Fall woods

Fall woods

Tuesday, April 2, 2013

Well, Crap

Was awarded the third black stripe on my Senior Green taekwondo belt last night.  By the big kahuna himself, no less.

In our program, there is a phenomenon among higher belts jokingly referred to as "hiding from the tape."  This is done by people who are either happy at their current belt level or (more commonly) either with physical issues or lacking enough time for the practice required to do a good job of moving higher.  The instructors use electrical tape to apply the stripes to our belts that indicate where we are on our journey through the skills required to advance to the next belt, so when you are "hiding from the tape" it means that you are not in a hurry to acquire more stripes.  The further into the program I get, the more I understand this phenomenon.

My current belt rank is in the middle of the spectrum.  I'm nowhere near black-belt level, but high enough in rank that there are certain expectations for overall fitness and capability.  Even with the bum knee, which means that there are some things I'm just not going to be able to do as well as others, no matter what, I've hit the point at which I either need to start taking those fitness obligations more seriously or just chuck the whole endeavor.  Arguably, I should have come to that realization a belt ago, if not before.  It's not that I am hideously out of shape, because I'm not.  But I am carrying weight that I shouldn't be, weight that will eventually cause more knee problems if I don't get rid of it, especially with the more complicated kicks and jumps and spins that come with higher rank.  I am also, and equally importantly, going to have to make a concerted effort to improve my overall strength and flexibility too.  Both have come a long way in the last year and a half, but if I am going to really commit to being serious about this sport, I'll have to commit to regular out-of-class stretching and exercise as well.  The rubber has officially met the road...this is just not an enterprise in which one can dabble.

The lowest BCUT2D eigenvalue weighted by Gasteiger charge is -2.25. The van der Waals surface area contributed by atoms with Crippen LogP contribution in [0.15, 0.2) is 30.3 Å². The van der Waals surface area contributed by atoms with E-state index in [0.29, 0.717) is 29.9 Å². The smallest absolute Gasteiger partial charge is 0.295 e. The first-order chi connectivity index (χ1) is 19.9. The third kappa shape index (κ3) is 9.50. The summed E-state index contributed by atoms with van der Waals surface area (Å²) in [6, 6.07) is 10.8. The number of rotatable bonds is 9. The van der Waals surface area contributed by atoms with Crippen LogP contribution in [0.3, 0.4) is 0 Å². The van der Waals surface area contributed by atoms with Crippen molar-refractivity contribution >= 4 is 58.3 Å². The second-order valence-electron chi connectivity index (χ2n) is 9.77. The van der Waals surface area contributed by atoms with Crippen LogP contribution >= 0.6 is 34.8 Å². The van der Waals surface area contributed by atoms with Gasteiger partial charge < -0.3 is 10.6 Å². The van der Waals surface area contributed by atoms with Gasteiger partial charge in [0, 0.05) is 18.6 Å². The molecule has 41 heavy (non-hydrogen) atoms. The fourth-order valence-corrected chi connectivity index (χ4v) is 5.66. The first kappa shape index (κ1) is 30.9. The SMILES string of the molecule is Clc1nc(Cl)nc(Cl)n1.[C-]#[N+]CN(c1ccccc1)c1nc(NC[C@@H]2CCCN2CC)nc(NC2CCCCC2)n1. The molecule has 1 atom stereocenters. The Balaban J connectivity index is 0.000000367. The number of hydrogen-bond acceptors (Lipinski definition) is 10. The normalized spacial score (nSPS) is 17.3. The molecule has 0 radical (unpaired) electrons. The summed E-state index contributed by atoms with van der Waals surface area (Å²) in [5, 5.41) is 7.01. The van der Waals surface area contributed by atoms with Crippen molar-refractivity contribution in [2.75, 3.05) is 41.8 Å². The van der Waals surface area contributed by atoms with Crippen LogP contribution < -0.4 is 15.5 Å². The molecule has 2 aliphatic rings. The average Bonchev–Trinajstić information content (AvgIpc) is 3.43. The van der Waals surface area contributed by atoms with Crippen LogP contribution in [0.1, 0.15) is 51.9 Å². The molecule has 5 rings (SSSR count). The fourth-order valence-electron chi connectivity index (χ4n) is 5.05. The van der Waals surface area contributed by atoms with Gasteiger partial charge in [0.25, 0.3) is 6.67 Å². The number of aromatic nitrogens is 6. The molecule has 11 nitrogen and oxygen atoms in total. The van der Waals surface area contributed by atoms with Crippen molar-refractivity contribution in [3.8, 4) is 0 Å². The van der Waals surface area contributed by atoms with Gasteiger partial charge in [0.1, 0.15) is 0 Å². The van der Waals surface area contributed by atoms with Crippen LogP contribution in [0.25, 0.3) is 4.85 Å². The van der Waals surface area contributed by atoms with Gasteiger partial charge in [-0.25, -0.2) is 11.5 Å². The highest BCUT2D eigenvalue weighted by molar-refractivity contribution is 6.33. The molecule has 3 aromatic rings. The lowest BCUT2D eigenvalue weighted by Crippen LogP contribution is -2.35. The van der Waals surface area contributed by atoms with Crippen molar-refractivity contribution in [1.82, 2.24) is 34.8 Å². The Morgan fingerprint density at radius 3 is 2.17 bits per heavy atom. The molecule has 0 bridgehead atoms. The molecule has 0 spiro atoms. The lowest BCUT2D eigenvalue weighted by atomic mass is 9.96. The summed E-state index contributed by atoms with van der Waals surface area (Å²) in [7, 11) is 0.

I was thinking about this at the end of the week before Easter break, when I was awarded the second stripe.  Typically the first two stripes take the longest to earn, and the remaining five to seven (depending on your belt level) come more quickly.  Usually you test for your next belt within a few months of getting your second stripe.  The technique sheet for my next belt up has some serious shit on it...right now, I'm not sure I can even do some of the kicks in particular.  That second stripe was a real wake-up call.

So, when I went to class last night, my first since receiving the second stripe due to the break, and came out of it with the third stripe, it was not so much the proud moment it should have been...more like one of panic!  Crap on a cracker...time to get real.  Starting now.


2 comments:

  1. How cool! I have a good friend who is a Tae Kwo Do instructor (his father is one of the best), and another friend who trained under him and made it just one step away from the Olympics. She is really tough! I've always admired that sport.

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  2. It's one of the hardest things I've ever done, Jennie, but strangely addictive too! The problem is that (with any martial art, not just TKD) your effort, fitness and technique--plus some luck!- are what stand between you and injury, so it has to be taken seriously at all times if you're going to do it at all.

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